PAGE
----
Die Sonne war ein grünes Ei (H.C. Artmann)

Die Sonne war ein grünes Ei. Von der Erschaffung der Welt und ihren Dingen is a collection of fairy tales/myths by H.C. Artmann. The title literally means: The sun was a green egg. Of the creation of the world and its things.
Finished on 5.9.2016

Plot:
The creation of the world as you’ve never seen it before: Maybe the sun really is an egg. Maybe Coffee Mill and Paper Kite are responsible for the creation of living things. Or maybe it was a magician and false prophet. Or…

Artmann created some very fantastic (in the literal sense) and weird stories, but in some ways they are more of the same old, same old – especially with regards to sexism. Nevertheless, I enjoyed reading the collection for the most part.

artmann_diesonnewareingruenesei

Structually, Die Sonne war ein grünes Ei is interesting: it kept me wondering the whole time whether it was to be read as a more or less single story of the creation of the world or whether it was a collection of different myths. There are some characters and things that keep returning, but then there are also things that are obviously at odds with each other, if not outright contradictory. On the one hand, this invites a close reading to figure out all the particulars, on the other hand it is true for most religious or mythological bodies that there are several authors and takes on stories, and that they’re often less coherent in the (more or less important) details than you’d expect. There are also surprisingly many things that remain unexplained for a mythology that wants to explain how everything came to be.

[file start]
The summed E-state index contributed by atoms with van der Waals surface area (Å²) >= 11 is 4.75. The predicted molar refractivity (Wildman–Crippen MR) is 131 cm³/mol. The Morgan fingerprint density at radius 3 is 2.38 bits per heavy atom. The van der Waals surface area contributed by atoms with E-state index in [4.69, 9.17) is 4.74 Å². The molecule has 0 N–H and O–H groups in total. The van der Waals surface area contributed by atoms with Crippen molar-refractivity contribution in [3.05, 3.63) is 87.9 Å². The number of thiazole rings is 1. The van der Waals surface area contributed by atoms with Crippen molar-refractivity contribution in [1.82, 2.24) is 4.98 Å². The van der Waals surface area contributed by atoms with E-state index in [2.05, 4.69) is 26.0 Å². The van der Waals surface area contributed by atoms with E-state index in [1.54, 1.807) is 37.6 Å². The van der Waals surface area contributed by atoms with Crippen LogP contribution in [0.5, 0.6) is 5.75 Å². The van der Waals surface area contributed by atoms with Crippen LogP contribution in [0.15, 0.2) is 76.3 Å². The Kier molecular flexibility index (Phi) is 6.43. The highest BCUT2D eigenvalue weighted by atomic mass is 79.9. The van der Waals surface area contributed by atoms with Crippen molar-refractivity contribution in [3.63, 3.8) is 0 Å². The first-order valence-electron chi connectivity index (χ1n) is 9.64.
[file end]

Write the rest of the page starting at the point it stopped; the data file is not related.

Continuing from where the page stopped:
It’s a profoundly strange take on what was in the beginning – strange in the sense of entirely different from what we are used to. One of the most striking examples are Coffee Mill and Paper Kite: they become producers instead of products in Artmann’s texts.

Unfortunately the strangeness in some places just makes the familiarity in other places stand out that much more. When the text once more divides everything in male and female, and often in rather traditional variations of them, it was a bit like a slap in the face. Especially since there is no better opportunity than when rewriting the creation of the entire world to make room for other than the usual two genders and sexes. But I guess that was not to be expected from an almost 35 year old book by a man.

Despite this, the weirdness of the ideas and Artmann’s lyrical prose do make it worth it to read the book and see the world and how it could have been through new eyes.

Summarizing: I don’t think there’s a translation of this available, but if you read German, check it out.

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